By Daveed Gartenstein-Ross
Feb. 22, 2007
The terrorist plot uncovered last month in which nine Pakistani Muslims living in Britain planned to kidnap, torture and behead a fellow British Muslim — a soldier who had served in Afghanistan — was gruesome and unprecedented. Unlike other recent terrorist activity, it targeted a specific individual; the terrorists hoped to bring the images of captivity and slaughter now associated with Iraq into the West.
The plot recalls a question that U.S. officials have been asking: Why hasn’t the American Muslim community reached the same level of radicalism as Europe’s Muslims? Al-Husein Madhany, an executive editor of Islamica Magazine, had been considering the same question. The beheading plot’s announcement lent urgency to his thoughts because the scheme involved an extreme, rigid interpretation of Islam that can impel people to violence.
Mr. Madhany believes that one critical difference between the U.S. and European Muslim community is the level of civic engagement. A number of factors have kept European Muslims disengaged from their societies, ranging from ethnic enclaves to discrimination.
But civic engagement is a process, rather than a given. Since the terror plot’s announcement, Mr. Madhany has approached officials in American Muslim organizations with a promising idea. It involves focusing a forthcoming conference of a major American Muslim organization on the theme of civic engagement. The conference’s speeches would center on this theme, and at the end the organization would announce a contest for excellence in sermon writing that engages the issue of “how North American Muslims, individually or collectively, can take leadership roles in long-term civic engagement efforts.”
Using theological sermons to spread this theme would be an important step because those who hold the pulpit are seen as authority figures in the Muslim community. There will be an immediate on-the-ground impact if the pulpit is used not to condemn those who participate in American democracy, but to encourage such participation.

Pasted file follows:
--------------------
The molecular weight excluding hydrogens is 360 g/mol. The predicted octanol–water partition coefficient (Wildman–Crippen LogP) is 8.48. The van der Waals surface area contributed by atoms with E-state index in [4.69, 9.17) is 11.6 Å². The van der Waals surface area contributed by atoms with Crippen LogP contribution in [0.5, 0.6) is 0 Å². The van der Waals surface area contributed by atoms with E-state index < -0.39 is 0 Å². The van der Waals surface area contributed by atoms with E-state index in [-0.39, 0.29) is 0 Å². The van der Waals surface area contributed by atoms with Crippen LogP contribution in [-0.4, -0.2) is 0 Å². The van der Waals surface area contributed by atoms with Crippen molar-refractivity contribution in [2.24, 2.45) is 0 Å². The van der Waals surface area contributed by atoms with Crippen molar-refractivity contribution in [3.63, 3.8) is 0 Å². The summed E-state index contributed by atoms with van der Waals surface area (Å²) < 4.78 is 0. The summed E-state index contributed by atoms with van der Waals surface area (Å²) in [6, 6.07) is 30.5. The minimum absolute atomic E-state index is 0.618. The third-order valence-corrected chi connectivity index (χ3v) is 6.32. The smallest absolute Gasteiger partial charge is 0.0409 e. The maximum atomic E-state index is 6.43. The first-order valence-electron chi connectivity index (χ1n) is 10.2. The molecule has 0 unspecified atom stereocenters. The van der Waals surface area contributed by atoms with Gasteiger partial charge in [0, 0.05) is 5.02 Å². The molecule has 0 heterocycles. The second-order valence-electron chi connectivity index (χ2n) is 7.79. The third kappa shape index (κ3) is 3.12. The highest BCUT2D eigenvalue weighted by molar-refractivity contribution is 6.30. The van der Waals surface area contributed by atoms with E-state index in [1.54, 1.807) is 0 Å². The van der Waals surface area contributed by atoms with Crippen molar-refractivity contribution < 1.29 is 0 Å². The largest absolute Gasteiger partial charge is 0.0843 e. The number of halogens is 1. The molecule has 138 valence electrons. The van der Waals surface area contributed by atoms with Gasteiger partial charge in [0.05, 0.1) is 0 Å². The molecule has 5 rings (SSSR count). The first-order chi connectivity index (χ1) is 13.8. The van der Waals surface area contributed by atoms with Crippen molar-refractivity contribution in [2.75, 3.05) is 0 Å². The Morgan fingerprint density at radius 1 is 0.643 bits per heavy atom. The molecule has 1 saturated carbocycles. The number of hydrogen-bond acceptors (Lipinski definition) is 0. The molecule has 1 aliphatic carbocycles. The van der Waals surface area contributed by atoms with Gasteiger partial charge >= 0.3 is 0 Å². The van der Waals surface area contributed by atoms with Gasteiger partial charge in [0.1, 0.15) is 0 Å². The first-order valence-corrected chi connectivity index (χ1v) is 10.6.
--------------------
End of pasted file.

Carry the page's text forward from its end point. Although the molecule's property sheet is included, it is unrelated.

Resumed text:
Civic engagement, according to Mr. Madhany, occurs at many levels. Volunteerism, starting at a young age, is central. “We should promote children entering the Cub Scouts, the Boy Scouts and Girl Scouts of America,” Mr. Madhany says. “It’s also not dismissing your Muslim children’s career goals if they include becoming fire chiefs, first responders, public servants within government, or policemen.”
Mr. Madhany explains that aspects of this project would include involvement in education boards, parent-teacher associations, county boards and tax boards. What is critical is involvement in issues of importance to the community — not through advocacy organizations (of which there are plenty within the American Muslim community), but through groups focused on social services and the social good.
Civic engagement is one means to give American Muslims a greater stake in their local communities and to undercut the tendency to both ghettoization and isolation. “I love the idea of Muslims getting more civically engaged, especially if they are doing it in cooperation with others through activities like interfaith volunteering,” says Eboo Patel, founder and executive director of the Chicago-based nonprofit Interfaith Youth Core. “Interfaith volunteering is powerful not only because it provides a space for Muslims to share how Islam inspires them to serve others, but also because it is an opportunity for Muslims to build relationships with and learn more about other communities.”
Another benefit involves the way American Muslims will be seen. When Americans see Muslims engaged publicly in a volunteer capacity, it humanizes them — allowing their neighbors to think not just of terrorists upon hearing of Islam, but to think of their next-door neighbor who is a first responder to local fires or a volunteer representative on a neighborhood association.
Many Americans wonder why more Muslims do not speak out against extremism within their religion. But sometimes lasting changes come not from bold proclamations or manifestoes, but rather small, non-glamorous steps that can over time changes minds — and, perhaps eventually, change a community. If those of us who study Islam in America ignore these subtle shifts, we run the risk of misunderstanding the broad picture.
Daveed Gartenstein-Ross is a counterterrorism consultant and the author of “My Year Inside Radical Islam.”
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